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Wolfson Institute of Population Health

NHS Breast Screening Programme in England shows little evidence of overdiagnosis

The NHS Breast Screening Programme in England has shown little, if any, evidence of overdiagnosis, according to a new NIHR-funded study.  

A doctor inspects a patient's mammograms

Cases of breast cancer in UK women have increased by 4% in the last decade, but breast cancer deaths are declining, in part due to early diagnosis through the NHS Breast Screening Programme, which invites women aged 50-70 for mammographic screening every three years. Despite the benefits of screening, there has remained debate over the potential harms of overdiagnosis, the detection of a slow growing cancer that would never cause symptoms. Estimates of overdiagnosis have varied widely, from <5% of screen detected cancers to more than 30%.

 To quantify overdiagnosis in the NHS Breast Screening Programme, researchers undertook a study of 57,493 breast cancer cases diagnosed in 2010 or 2011, matched with 105,653 controls. They estimated the effect of screening on breast cancer risk, and the results were combined with national incidence data to estimate absolute rates of overdiagnosis. Overdiagnosis was calculated as the cumulative excess of cancers diagnosed in women aged 50-77 attending three-yearly screening between ages 50 and 70 compared with women attending no screens.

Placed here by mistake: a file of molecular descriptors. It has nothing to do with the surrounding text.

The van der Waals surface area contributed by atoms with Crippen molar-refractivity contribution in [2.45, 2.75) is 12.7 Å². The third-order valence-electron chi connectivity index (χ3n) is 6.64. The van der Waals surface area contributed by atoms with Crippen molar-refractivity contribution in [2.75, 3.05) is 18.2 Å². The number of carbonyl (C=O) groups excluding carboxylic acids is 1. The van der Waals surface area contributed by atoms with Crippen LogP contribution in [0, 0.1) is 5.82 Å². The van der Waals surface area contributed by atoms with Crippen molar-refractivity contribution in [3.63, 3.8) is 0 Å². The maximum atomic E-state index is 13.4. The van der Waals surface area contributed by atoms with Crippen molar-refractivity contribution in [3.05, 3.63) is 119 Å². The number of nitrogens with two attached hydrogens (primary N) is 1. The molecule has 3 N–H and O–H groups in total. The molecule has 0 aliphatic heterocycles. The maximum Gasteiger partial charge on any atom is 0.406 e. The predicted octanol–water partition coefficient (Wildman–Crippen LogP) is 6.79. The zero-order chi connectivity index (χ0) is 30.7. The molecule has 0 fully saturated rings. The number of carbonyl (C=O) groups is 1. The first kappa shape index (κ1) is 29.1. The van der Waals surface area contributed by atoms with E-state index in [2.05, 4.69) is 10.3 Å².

The estimated number of cases of overdiagnosis in women attending all screens in the programme was just under 3 per 1000, corresponding to an estimated 3.7% of screen detected cancers overdiagnosed and considerably lower than has been suggested in the past. Authors conclude that the NHS Breast Screening Programme is associated, at worst, with modest overdiagnosis of breast cancer. 

 WIPH Professor of Cancer Screening and joint lead investigator, Stephen Duffy, said: “These results provide some reassurance that participation in the NHS Breast Screening Programme confers only a low risk of an overdiagnosed breast cancer. Along with the results of our previous study of the effect of screening on breast cancer mortality, this indicates that the benefit of screening in preventing deaths from breast cancer outweighs the small risk of overdiagnosis.” 

A case-control study to evaluate the impact of the breast screening programme on breast cancer incidence in England. Oleg Blyuss, Amanda Dibden, Nathalie J Massat, Dharmishta Parmar, Jack Cuzick, Stephen W Duffy and Peter Sasieni. Cancer Medicine 2022. 



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